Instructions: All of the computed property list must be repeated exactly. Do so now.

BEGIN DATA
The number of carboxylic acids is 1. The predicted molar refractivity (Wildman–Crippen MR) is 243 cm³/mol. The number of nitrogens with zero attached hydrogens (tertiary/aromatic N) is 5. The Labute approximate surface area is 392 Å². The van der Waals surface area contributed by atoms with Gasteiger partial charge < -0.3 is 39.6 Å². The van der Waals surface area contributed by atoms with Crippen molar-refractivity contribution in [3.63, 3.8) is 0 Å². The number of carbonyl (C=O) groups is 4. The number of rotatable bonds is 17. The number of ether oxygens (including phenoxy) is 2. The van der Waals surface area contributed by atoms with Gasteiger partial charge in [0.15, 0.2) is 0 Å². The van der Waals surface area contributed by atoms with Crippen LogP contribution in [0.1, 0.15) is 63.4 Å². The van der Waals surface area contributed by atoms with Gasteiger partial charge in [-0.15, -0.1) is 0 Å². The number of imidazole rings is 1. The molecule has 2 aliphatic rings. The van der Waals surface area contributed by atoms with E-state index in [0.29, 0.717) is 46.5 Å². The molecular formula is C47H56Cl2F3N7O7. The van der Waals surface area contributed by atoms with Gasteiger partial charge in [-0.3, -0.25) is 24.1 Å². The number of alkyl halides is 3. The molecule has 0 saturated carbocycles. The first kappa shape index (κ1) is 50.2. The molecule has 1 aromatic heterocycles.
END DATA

The number of carboxylic acids is 1. The predicted molar refractivity (Wildman–Crippen MR) is 243 cm³/mol. The number of nitrogens with zero attached hydrogens (tertiary/aromatic N) is 5. The Labute approximate surface area is 392 Å². The van der Waals surface area contributed by atoms with Gasteiger partial charge < -0.3 is 39.6 Å². The van der Waals surface area contributed by atoms with Crippen molar-refractivity contribution in [3.63, 3.8) is 0 Å². The number of carbonyl (C=O) groups is 4. The number of rotatable bonds is 17. The number of ether oxygens (including phenoxy) is 2. The van der Waals surface area contributed by atoms with Gasteiger partial charge in [0.15, 0.2) is 0 Å². The van der Waals surface area contributed by atoms with Crippen LogP contribution in [0.1, 0.15) is 63.4 Å². The van der Waals surface area contributed by atoms with Gasteiger partial charge in [-0.15, -0.1) is 0 Å². The number of imidazole rings is 1. The molecule has 2 aliphatic rings. The van der Waals surface area contributed by atoms with E-state index in [0.29, 0.717) is 46.5 Å². The molecular formula is C47H56Cl2F3N7O7. The van der Waals surface area contributed by atoms with Gasteiger partial charge in [-0.3, -0.25) is 24.1 Å². The number of alkyl halides is 3. The molecule has 0 saturated carbocycles. The first kappa shape index (κ1) is 50.2. The molecule has 1 aromatic heterocycles.